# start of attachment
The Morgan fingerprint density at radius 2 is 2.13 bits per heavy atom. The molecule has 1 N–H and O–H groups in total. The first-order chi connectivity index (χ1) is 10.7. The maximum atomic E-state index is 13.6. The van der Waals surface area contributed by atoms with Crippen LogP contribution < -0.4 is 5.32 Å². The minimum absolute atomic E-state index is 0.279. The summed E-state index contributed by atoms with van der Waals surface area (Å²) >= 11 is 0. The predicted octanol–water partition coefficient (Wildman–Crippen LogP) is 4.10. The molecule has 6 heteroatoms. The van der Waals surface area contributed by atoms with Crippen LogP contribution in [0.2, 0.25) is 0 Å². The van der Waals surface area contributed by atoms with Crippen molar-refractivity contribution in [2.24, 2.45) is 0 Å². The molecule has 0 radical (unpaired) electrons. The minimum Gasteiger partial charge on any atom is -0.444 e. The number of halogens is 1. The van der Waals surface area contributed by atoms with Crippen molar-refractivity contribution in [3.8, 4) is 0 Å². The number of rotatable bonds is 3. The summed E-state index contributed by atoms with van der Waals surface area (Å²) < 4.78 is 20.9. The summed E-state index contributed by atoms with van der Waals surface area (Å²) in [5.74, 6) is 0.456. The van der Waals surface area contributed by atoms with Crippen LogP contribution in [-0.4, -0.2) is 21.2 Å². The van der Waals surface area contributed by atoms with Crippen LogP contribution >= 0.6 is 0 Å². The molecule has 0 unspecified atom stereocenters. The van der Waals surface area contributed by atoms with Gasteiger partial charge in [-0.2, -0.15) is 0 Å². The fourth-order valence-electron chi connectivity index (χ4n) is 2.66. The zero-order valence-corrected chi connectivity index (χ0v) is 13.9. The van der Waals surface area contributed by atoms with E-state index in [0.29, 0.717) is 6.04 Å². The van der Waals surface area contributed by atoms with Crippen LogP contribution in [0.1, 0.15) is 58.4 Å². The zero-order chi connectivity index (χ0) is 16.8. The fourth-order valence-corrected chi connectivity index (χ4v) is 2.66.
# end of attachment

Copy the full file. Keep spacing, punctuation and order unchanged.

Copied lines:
The Morgan fingerprint density at radius 2 is 2.13 bits per heavy atom. The molecule has 1 N–H and O–H groups in total. The first-order chi connectivity index (χ1) is 10.7. The maximum atomic E-state index is 13.6. The van der Waals surface area contributed by atoms with Crippen LogP contribution < -0.4 is 5.32 Å². The minimum absolute atomic E-state index is 0.279. The summed E-state index contributed by atoms with van der Waals surface area (Å²) >= 11 is 0. The predicted octanol–water partition coefficient (Wildman–Crippen LogP) is 4.10. The molecule has 6 heteroatoms. The van der Waals surface area contributed by atoms with Crippen LogP contribution in [0.2, 0.25) is 0 Å². The van der Waals surface area contributed by atoms with Crippen molar-refractivity contribution in [2.24, 2.45) is 0 Å². The molecule has 0 radical (unpaired) electrons. The minimum Gasteiger partial charge on any atom is -0.444 e. The number of halogens is 1. The van der Waals surface area contributed by atoms with Crippen molar-refractivity contribution in [3.8, 4) is 0 Å². The number of rotatable bonds is 3. The summed E-state index contributed by atoms with van der Waals surface area (Å²) < 4.78 is 20.9. The summed E-state index contributed by atoms with van der Waals surface area (Å²) in [5.74, 6) is 0.456. The van der Waals surface area contributed by atoms with Crippen LogP contribution in [-0.4, -0.2) is 21.2 Å². The van der Waals surface area contributed by atoms with Crippen LogP contribution >= 0.6 is 0 Å². The molecule has 0 unspecified atom stereocenters. The van der Waals surface area contributed by atoms with Gasteiger partial charge in [-0.2, -0.15) is 0 Å². The fourth-order valence-electron chi connectivity index (χ4n) is 2.66. The zero-order valence-corrected chi connectivity index (χ0v) is 13.9. The van der Waals surface area contributed by atoms with E-state index in [0.29, 0.717) is 6.04 Å². The van der Waals surface area contributed by atoms with Crippen LogP contribution in [0.1, 0.15) is 58.4 Å². The zero-order chi connectivity index (χ0) is 16.8. The fourth-order valence-corrected chi connectivity index (χ4v) is 2.66.